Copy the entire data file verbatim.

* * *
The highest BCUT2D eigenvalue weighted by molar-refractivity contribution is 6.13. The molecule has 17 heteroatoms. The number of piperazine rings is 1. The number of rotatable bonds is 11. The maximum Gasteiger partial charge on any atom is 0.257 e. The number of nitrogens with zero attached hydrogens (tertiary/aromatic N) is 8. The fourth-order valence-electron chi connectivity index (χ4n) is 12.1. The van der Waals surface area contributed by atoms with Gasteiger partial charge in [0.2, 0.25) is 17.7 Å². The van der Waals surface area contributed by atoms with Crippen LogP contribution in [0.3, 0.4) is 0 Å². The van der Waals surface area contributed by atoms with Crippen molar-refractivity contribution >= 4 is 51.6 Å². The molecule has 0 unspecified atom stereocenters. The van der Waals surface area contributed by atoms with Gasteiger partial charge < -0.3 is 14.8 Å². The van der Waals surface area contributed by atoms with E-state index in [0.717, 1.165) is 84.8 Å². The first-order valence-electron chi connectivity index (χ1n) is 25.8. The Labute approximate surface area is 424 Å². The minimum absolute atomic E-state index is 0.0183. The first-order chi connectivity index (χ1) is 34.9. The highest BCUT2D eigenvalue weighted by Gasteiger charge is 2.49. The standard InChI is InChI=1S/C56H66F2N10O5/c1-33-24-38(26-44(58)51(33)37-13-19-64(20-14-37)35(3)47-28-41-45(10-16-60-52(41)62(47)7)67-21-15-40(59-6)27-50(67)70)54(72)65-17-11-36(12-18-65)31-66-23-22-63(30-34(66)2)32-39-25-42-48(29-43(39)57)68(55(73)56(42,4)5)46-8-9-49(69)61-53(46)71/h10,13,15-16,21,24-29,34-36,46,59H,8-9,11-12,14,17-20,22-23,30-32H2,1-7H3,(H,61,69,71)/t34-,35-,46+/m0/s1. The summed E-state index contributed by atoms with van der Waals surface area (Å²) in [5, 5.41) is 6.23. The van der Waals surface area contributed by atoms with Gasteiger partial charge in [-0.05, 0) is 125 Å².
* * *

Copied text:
The highest BCUT2D eigenvalue weighted by molar-refractivity contribution is 6.13. The molecule has 17 heteroatoms. The number of piperazine rings is 1. The number of rotatable bonds is 11. The maximum Gasteiger partial charge on any atom is 0.257 e. The number of nitrogens with zero attached hydrogens (tertiary/aromatic N) is 8. The fourth-order valence-electron chi connectivity index (χ4n) is 12.1. The van der Waals surface area contributed by atoms with Gasteiger partial charge in [0.2, 0.25) is 17.7 Å². The van der Waals surface area contributed by atoms with Crippen LogP contribution in [0.3, 0.4) is 0 Å². The van der Waals surface area contributed by atoms with Crippen molar-refractivity contribution >= 4 is 51.6 Å². The molecule has 0 unspecified atom stereocenters. The van der Waals surface area contributed by atoms with Gasteiger partial charge < -0.3 is 14.8 Å². The van der Waals surface area contributed by atoms with E-state index in [0.717, 1.165) is 84.8 Å². The first-order valence-electron chi connectivity index (χ1n) is 25.8. The Labute approximate surface area is 424 Å². The minimum absolute atomic E-state index is 0.0183. The first-order chi connectivity index (χ1) is 34.9. The highest BCUT2D eigenvalue weighted by Gasteiger charge is 2.49. The standard InChI is InChI=1S/C56H66F2N10O5/c1-33-24-38(26-44(58)51(33)37-13-19-64(20-14-37)35(3)47-28-41-45(10-16-60-52(41)62(47)7)67-21-15-40(59-6)27-50(67)70)54(72)65-17-11-36(12-18-65)31-66-23-22-63(30-34(66)2)32-39-25-42-48(29-43(39)57)68(55(73)56(42,4)5)46-8-9-49(69)61-53(46)71/h10,13,15-16,21,24-29,34-36,46,59H,8-9,11-12,14,17-20,22-23,30-32H2,1-7H3,(H,61,69,71)/t34-,35-,46+/m0/s1. The summed E-state index contributed by atoms with van der Waals surface area (Å²) in [5, 5.41) is 6.23. The van der Waals surface area contributed by atoms with Gasteiger partial charge in [-0.05, 0) is 125 Å².